The Museum of Natural History is getting ready to close Dinosaur Hall for five years, shuttering one of their most beloved exhibits. Just in time for this great loss, the museum has opened a fantastic new exploration room. Q?rius (pronounced curious), is a 100% hands-on exhibit where everything from skulls to fossils are not just on display, but ready to examined up-close. Several exploration stations are available throughout the exhibit that allows children (and adults) to learn more about whatever item catches their interest.
There are three parts to the exhibit. In the first part tables are set-up with items including skulls and rocks that can be picked-up and examined under a microscope. In the second part of the exhibit there are drawers and drawers of specimens from the museum’s collection. Snakes, rodents, birds, minerals, fossils, plants, turtles, and insects are all included.
These specimens are in boxes that visitors are free to remove from their drawers. Each box is labeled red, yellow, or green. Specimens in red boxes are fragile and cannot be removed from the box. These include very delicate items such as leaves and butterflies. Heartier specimens can be removed from boxes with some supervision if labeled yellow and independently if labeled green. All specimens, whether in a box or out, can be taken to any one of a number of microscopes.
The level of detail we were able to see on snake scales and bird feathers was astounding, even with specimens that remained in the box. All microscopes in Q?rius have a large monitor attached to them so that multiple visitors can take a look at once.
Additionally, when you enter Q?rius you have the option of creating a unique account. Then, every time you examine a specimen in the first two parts of the exhibit you can scan the accompanying tag to have information about everything you examine sent to your account to revisit later. This tag, whether or not you send it to your account, also brings up information about the specimen. Some of this information was disappointingly sparse and focused on the scientist who studies the specimen, but other specimens did bring up more information.
The third part of the exhibit is designed as a hang-out space. It’s light and airy with a view of additional pieces of the museum’s collection. There are science-themed books to read, but the main attraction for this part of the exhibit is the floor-to-ceiling columns on which children are invited to draw.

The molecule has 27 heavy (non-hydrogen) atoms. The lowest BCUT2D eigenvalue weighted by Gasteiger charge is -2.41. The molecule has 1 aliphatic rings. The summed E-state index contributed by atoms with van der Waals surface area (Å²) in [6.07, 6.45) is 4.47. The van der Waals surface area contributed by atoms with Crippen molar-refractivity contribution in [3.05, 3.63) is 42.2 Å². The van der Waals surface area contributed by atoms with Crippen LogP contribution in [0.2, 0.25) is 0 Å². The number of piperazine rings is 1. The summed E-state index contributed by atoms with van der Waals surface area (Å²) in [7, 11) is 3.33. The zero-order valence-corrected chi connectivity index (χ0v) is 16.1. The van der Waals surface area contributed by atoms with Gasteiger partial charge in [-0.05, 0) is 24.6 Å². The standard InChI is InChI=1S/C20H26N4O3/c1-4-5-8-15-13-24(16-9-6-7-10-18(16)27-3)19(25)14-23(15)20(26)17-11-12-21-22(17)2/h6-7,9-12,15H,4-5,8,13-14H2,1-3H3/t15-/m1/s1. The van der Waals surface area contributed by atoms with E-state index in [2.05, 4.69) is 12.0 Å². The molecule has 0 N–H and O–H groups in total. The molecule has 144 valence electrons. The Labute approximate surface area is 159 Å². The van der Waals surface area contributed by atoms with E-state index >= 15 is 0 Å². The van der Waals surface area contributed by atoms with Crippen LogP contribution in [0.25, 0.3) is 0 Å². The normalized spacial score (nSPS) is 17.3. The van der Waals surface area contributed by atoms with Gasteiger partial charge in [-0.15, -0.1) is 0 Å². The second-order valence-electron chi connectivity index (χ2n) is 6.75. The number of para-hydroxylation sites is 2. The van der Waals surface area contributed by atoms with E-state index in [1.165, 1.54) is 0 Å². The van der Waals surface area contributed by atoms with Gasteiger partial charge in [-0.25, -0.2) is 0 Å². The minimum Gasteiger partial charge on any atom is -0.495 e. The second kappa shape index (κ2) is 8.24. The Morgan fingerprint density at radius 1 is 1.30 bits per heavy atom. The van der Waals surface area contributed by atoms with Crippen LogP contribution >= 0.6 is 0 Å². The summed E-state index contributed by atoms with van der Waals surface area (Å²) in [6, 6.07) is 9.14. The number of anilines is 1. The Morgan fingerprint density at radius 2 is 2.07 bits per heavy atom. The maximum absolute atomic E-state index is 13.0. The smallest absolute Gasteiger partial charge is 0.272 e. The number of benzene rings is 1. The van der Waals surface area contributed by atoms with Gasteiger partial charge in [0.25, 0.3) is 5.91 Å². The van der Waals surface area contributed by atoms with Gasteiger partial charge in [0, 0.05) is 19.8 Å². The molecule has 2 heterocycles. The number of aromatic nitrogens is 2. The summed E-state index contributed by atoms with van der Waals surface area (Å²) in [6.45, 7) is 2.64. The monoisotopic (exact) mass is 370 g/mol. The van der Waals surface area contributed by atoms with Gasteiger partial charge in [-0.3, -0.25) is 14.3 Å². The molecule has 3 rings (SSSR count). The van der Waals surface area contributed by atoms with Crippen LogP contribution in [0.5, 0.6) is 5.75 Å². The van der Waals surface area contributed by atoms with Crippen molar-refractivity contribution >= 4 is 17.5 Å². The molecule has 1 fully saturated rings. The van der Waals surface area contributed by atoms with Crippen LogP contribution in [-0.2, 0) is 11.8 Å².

Q?rius is designed for teens and tweens to explore independently. However, on our recent visit it was filled with toddlers and younger children who weren’t yet tweens exploring the exhibit with their families. My three-year-old was beyond excited to seek out boxes with green tags to find real fossils she could touch.
My seven year old could not contain his excitement every time he found a new category of specimen to examine, although he especially enjoyed the snakes and fossils. I also had a hard time tearing my husband away. Both kids needed help with the microscopes, but they enjoyed seeing their favorite items in detail. The drawing area can easily be enjoyed by all ages.
Q?rius’ hours are Monday to Friday from 2 to 5pm. and weekends from 10am to 5pm. No strollers are allowed in the exhibit but there is unattended stroller parking just outside the exhibit and restrooms with changing tables are located just outside of the exhibit as well.
The Discovery Room at the Museum for children 9 and under has been re-named Q?rius Jr., but other than that little has changed. Because it’s a great exploration room it’s not a bad thing. Children can dress-up, draw, read books, play with puppets, wear binoculars, and explore a variety of objects. Q?rius Jr., is open Tuesday through Thursday, noon to 2:30pm, Friday from 10:30am to 2:30pm and Saturday and Sunday from 10:30am to 3:30pm. They are closed on Mondays. No strollers are allowed in the exhibit but strollers can be parked just outside.
The museum’s existing Butterfly Pavilion and Insect Zoo both have also been re-named to be a part of the Q?rius exhibit, but other than that remain the same.
Q?rius is a great new addition to the Museum of Natural History. It’s definitely worth a look on your next visit.
Photos by Jamie Davis Smith